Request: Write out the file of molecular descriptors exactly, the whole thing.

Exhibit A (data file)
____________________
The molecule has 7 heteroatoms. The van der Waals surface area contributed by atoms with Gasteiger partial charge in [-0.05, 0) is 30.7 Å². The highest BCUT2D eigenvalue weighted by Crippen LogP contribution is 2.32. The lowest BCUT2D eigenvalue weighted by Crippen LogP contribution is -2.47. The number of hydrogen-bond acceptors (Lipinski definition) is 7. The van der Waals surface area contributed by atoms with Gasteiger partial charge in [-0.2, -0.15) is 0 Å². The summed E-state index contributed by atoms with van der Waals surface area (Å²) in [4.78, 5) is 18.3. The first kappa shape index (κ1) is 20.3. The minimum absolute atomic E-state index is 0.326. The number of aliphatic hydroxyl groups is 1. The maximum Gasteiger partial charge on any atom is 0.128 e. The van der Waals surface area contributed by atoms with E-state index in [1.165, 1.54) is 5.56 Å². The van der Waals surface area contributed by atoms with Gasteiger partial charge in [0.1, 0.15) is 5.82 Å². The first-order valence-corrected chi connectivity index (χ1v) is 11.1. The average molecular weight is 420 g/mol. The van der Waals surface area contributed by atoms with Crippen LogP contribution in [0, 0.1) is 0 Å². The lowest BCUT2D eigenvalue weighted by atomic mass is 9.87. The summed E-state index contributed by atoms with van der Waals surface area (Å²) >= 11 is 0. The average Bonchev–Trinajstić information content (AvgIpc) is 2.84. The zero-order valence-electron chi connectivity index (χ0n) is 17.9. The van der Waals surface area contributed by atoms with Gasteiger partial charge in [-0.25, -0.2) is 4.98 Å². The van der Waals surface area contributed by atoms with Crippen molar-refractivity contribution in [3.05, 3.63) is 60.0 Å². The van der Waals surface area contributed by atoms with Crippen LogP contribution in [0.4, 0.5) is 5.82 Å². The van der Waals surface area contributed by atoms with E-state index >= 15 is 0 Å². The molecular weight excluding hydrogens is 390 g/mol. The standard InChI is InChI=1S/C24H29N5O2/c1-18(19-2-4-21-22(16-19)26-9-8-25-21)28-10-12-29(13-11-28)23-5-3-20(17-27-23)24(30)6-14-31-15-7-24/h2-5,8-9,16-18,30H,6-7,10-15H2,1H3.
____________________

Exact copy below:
The molecule has 7 heteroatoms. The van der Waals surface area contributed by atoms with Gasteiger partial charge in [-0.05, 0) is 30.7 Å². The highest BCUT2D eigenvalue weighted by Crippen LogP contribution is 2.32. The lowest BCUT2D eigenvalue weighted by Crippen LogP contribution is -2.47. The number of hydrogen-bond acceptors (Lipinski definition) is 7. The van der Waals surface area contributed by atoms with Gasteiger partial charge in [-0.2, -0.15) is 0 Å². The summed E-state index contributed by atoms with van der Waals surface area (Å²) in [4.78, 5) is 18.3. The first kappa shape index (κ1) is 20.3. The minimum absolute atomic E-state index is 0.326. The number of aliphatic hydroxyl groups is 1. The maximum Gasteiger partial charge on any atom is 0.128 e. The van der Waals surface area contributed by atoms with E-state index in [1.165, 1.54) is 5.56 Å². The van der Waals surface area contributed by atoms with Gasteiger partial charge in [0.1, 0.15) is 5.82 Å². The first-order valence-corrected chi connectivity index (χ1v) is 11.1. The average molecular weight is 420 g/mol. The van der Waals surface area contributed by atoms with Crippen LogP contribution in [0, 0.1) is 0 Å². The lowest BCUT2D eigenvalue weighted by atomic mass is 9.87. The summed E-state index contributed by atoms with van der Waals surface area (Å²) >= 11 is 0. The average Bonchev–Trinajstić information content (AvgIpc) is 2.84. The zero-order valence-electron chi connectivity index (χ0n) is 17.9. The van der Waals surface area contributed by atoms with Gasteiger partial charge in [-0.25, -0.2) is 4.98 Å². The van der Waals surface area contributed by atoms with Crippen molar-refractivity contribution in [3.05, 3.63) is 60.0 Å². The van der Waals surface area contributed by atoms with Crippen LogP contribution in [0.4, 0.5) is 5.82 Å². The van der Waals surface area contributed by atoms with E-state index >= 15 is 0 Å². The molecular weight excluding hydrogens is 390 g/mol. The standard InChI is InChI=1S/C24H29N5O2/c1-18(19-2-4-21-22(16-19)26-9-8-25-21)28-10-12-29(13-11-28)23-5-3-20(17-27-23)24(30)6-14-31-15-7-24/h2-5,8-9,16-18,30H,6-7,10-15H2,1H3.